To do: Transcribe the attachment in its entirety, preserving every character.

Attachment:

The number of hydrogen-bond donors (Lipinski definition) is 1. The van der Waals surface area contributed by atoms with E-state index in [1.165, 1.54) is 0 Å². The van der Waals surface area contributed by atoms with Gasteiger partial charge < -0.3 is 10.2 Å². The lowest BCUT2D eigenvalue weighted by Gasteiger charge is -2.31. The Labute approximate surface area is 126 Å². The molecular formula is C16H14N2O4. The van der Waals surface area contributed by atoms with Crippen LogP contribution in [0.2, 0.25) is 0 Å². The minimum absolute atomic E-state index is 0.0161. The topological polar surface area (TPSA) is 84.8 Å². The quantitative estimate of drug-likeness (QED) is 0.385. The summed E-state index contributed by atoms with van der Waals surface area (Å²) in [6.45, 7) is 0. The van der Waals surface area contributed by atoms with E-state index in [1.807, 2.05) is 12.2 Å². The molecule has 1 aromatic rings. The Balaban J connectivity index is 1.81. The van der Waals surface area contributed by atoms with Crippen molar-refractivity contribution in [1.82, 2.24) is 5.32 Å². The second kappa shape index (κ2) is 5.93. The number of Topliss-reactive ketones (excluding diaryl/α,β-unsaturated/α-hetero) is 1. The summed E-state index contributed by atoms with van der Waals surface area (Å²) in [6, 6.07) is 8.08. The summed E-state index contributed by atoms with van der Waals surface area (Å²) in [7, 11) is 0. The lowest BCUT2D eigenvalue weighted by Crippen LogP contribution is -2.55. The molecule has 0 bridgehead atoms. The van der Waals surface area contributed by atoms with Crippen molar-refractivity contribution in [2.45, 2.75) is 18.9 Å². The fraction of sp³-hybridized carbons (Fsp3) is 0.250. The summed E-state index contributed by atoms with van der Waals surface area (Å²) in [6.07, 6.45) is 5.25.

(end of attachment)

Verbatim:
The number of hydrogen-bond donors (Lipinski definition) is 1. The van der Waals surface area contributed by atoms with E-state index in [1.165, 1.54) is 0 Å². The van der Waals surface area contributed by atoms with Gasteiger partial charge < -0.3 is 10.2 Å². The lowest BCUT2D eigenvalue weighted by Gasteiger charge is -2.31. The Labute approximate surface area is 126 Å². The molecular formula is C16H14N2O4. The van der Waals surface area contributed by atoms with Crippen LogP contribution in [0.2, 0.25) is 0 Å². The minimum absolute atomic E-state index is 0.0161. The topological polar surface area (TPSA) is 84.8 Å². The quantitative estimate of drug-likeness (QED) is 0.385. The summed E-state index contributed by atoms with van der Waals surface area (Å²) in [6.45, 7) is 0. The van der Waals surface area contributed by atoms with E-state index in [1.807, 2.05) is 12.2 Å². The molecule has 1 aromatic rings. The Balaban J connectivity index is 1.81. The van der Waals surface area contributed by atoms with Crippen molar-refractivity contribution in [1.82, 2.24) is 5.32 Å². The second kappa shape index (κ2) is 5.93. The number of Topliss-reactive ketones (excluding diaryl/α,β-unsaturated/α-hetero) is 1. The summed E-state index contributed by atoms with van der Waals surface area (Å²) in [6, 6.07) is 8.08. The summed E-state index contributed by atoms with van der Waals surface area (Å²) in [7, 11) is 0. The lowest BCUT2D eigenvalue weighted by Crippen LogP contribution is -2.55. The molecule has 0 bridgehead atoms. The van der Waals surface area contributed by atoms with Crippen molar-refractivity contribution in [2.45, 2.75) is 18.9 Å². The fraction of sp³-hybridized carbons (Fsp3) is 0.250. The summed E-state index contributed by atoms with van der Waals surface area (Å²) in [6.07, 6.45) is 5.25.